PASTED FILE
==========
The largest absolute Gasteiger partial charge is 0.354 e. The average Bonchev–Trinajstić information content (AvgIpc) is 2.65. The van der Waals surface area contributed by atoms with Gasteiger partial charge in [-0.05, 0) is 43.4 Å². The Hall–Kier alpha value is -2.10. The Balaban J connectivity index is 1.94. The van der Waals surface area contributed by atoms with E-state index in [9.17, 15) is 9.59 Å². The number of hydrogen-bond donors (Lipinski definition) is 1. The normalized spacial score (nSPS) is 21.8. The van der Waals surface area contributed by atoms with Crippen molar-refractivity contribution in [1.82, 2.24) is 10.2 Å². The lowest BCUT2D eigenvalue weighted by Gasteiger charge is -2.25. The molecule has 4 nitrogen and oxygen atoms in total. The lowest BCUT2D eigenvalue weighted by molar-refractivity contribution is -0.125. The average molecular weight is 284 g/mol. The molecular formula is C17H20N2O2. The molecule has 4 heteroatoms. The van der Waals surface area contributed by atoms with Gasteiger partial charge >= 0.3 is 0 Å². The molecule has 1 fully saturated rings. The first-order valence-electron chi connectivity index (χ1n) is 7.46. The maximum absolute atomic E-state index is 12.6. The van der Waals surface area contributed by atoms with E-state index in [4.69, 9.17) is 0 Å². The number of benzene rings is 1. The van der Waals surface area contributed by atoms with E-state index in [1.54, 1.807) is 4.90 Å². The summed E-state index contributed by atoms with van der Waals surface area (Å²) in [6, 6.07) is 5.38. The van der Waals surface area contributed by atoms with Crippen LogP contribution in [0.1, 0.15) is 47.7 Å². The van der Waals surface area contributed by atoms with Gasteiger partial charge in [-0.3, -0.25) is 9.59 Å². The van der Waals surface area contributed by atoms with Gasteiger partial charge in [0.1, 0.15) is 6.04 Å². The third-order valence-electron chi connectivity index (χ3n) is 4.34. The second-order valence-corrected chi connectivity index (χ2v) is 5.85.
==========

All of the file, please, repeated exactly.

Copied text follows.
The largest absolute Gasteiger partial charge is 0.354 e. The average Bonchev–Trinajstić information content (AvgIpc) is 2.65. The van der Waals surface area contributed by atoms with Gasteiger partial charge in [-0.05, 0) is 43.4 Å². The Hall–Kier alpha value is -2.10. The Balaban J connectivity index is 1.94. The van der Waals surface area contributed by atoms with E-state index in [9.17, 15) is 9.59 Å². The number of hydrogen-bond donors (Lipinski definition) is 1. The normalized spacial score (nSPS) is 21.8. The van der Waals surface area contributed by atoms with Crippen molar-refractivity contribution in [1.82, 2.24) is 10.2 Å². The lowest BCUT2D eigenvalue weighted by Gasteiger charge is -2.25. The molecule has 4 nitrogen and oxygen atoms in total. The lowest BCUT2D eigenvalue weighted by molar-refractivity contribution is -0.125. The average molecular weight is 284 g/mol. The molecular formula is C17H20N2O2. The molecule has 4 heteroatoms. The van der Waals surface area contributed by atoms with Gasteiger partial charge >= 0.3 is 0 Å². The molecule has 1 fully saturated rings. The first-order valence-electron chi connectivity index (χ1n) is 7.46. The maximum absolute atomic E-state index is 12.6. The van der Waals surface area contributed by atoms with E-state index in [4.69, 9.17) is 0 Å². The number of benzene rings is 1. The van der Waals surface area contributed by atoms with E-state index in [1.54, 1.807) is 4.90 Å². The summed E-state index contributed by atoms with van der Waals surface area (Å²) in [6, 6.07) is 5.38. The van der Waals surface area contributed by atoms with Crippen LogP contribution in [0.1, 0.15) is 47.7 Å². The van der Waals surface area contributed by atoms with Gasteiger partial charge in [-0.3, -0.25) is 9.59 Å². The van der Waals surface area contributed by atoms with Gasteiger partial charge in [0.1, 0.15) is 6.04 Å². The third-order valence-electron chi connectivity index (χ3n) is 4.34. The second-order valence-corrected chi connectivity index (χ2v) is 5.85.